Normal speech and language development

By Dr Tommy TranGeneral02 Sep 2015


Speech and language delay is the most common development delay seen in young children. An important concept to understand is the difference between speech and language. Language is what your child wants to say or what they understand, while speech involves how he/she puts sounds together to make words.

Speech development (learning to make sounds) occurs over the first 6-7 years of your child’s life. A rule of thumb regarding the amount of speech that can be understood, is equal to your child’s age divided by 4. For example, a 1-year old 25% of the time, a 2-year old  years old 50% of the time, 3-year old 75% of the time and a 4-year old 100% of the time. The table below shows how different sounds develop over time. Note that the “th” and “r” sound aren’t completely developed until children are almost 7!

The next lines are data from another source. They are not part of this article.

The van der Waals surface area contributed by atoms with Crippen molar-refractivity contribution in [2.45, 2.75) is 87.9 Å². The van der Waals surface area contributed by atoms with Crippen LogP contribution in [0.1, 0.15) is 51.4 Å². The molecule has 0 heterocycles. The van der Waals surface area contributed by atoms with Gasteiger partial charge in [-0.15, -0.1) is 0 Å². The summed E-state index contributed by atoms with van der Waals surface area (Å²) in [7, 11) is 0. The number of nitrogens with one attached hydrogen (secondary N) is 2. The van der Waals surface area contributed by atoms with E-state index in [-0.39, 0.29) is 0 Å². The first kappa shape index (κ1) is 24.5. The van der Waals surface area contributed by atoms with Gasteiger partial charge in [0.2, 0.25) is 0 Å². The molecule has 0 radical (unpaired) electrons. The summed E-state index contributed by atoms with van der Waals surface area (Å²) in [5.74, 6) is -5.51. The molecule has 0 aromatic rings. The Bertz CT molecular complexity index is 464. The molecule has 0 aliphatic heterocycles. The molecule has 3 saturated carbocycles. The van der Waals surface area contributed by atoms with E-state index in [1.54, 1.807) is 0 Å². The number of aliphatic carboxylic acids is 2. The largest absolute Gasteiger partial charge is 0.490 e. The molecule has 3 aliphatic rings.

Table 1: typical development of speech sounds


Language consist of several components. Expressive language relates to the words that your child says, while receptive language is how they understand what they are told. Sometimes parents feel their child doesn’t listen, and it is important to make sure they actually understand what they are being told. The table below has shows the typical language milestones in children.


Table 2: language milestones



If you have concerns about your child’s speech and language development, speak to your GP, speech pathologist or Paediatrician. Often the first step is to have a hearing test performed.


O’Hare A and Bremner L (2015) Management of developmental speech and language disorders: Part 1. Archives of disease in childhood 0:1-6 doi:10.1136




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